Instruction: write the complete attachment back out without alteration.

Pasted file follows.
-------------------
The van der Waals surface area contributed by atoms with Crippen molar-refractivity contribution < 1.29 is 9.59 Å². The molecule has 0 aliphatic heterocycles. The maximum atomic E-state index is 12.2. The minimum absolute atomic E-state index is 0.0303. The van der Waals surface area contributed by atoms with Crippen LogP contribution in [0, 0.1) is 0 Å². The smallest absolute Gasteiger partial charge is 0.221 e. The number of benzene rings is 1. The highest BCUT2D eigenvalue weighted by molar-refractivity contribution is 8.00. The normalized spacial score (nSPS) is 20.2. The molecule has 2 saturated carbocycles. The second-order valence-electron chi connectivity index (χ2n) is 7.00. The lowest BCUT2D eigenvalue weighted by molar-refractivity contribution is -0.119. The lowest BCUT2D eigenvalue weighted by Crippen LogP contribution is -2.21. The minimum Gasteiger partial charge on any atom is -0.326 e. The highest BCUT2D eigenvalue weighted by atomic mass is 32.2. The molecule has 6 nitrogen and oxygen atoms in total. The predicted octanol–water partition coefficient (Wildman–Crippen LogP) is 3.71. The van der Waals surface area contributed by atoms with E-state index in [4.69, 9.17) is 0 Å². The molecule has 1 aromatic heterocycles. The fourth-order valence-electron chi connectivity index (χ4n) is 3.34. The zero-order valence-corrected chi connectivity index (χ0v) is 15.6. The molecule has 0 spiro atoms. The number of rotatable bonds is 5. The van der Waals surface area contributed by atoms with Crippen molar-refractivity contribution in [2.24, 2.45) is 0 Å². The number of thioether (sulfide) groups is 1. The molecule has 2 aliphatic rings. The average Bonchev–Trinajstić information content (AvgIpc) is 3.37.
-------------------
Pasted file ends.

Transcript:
The van der Waals surface area contributed by atoms with Crippen molar-refractivity contribution < 1.29 is 9.59 Å². The molecule has 0 aliphatic heterocycles. The maximum atomic E-state index is 12.2. The minimum absolute atomic E-state index is 0.0303. The van der Waals surface area contributed by atoms with Crippen LogP contribution in [0, 0.1) is 0 Å². The smallest absolute Gasteiger partial charge is 0.221 e. The number of benzene rings is 1. The highest BCUT2D eigenvalue weighted by molar-refractivity contribution is 8.00. The normalized spacial score (nSPS) is 20.2. The molecule has 2 saturated carbocycles. The second-order valence-electron chi connectivity index (χ2n) is 7.00. The lowest BCUT2D eigenvalue weighted by molar-refractivity contribution is -0.119. The lowest BCUT2D eigenvalue weighted by Crippen LogP contribution is -2.21. The minimum Gasteiger partial charge on any atom is -0.326 e. The highest BCUT2D eigenvalue weighted by atomic mass is 32.2. The molecule has 6 nitrogen and oxygen atoms in total. The predicted octanol–water partition coefficient (Wildman–Crippen LogP) is 3.71. The van der Waals surface area contributed by atoms with E-state index in [4.69, 9.17) is 0 Å². The molecule has 1 aromatic heterocycles. The fourth-order valence-electron chi connectivity index (χ4n) is 3.34. The zero-order valence-corrected chi connectivity index (χ0v) is 15.6. The molecule has 0 spiro atoms. The number of rotatable bonds is 5. The van der Waals surface area contributed by atoms with Crippen molar-refractivity contribution in [2.24, 2.45) is 0 Å². The number of thioether (sulfide) groups is 1. The molecule has 2 aliphatic rings. The average Bonchev–Trinajstić information content (AvgIpc) is 3.37.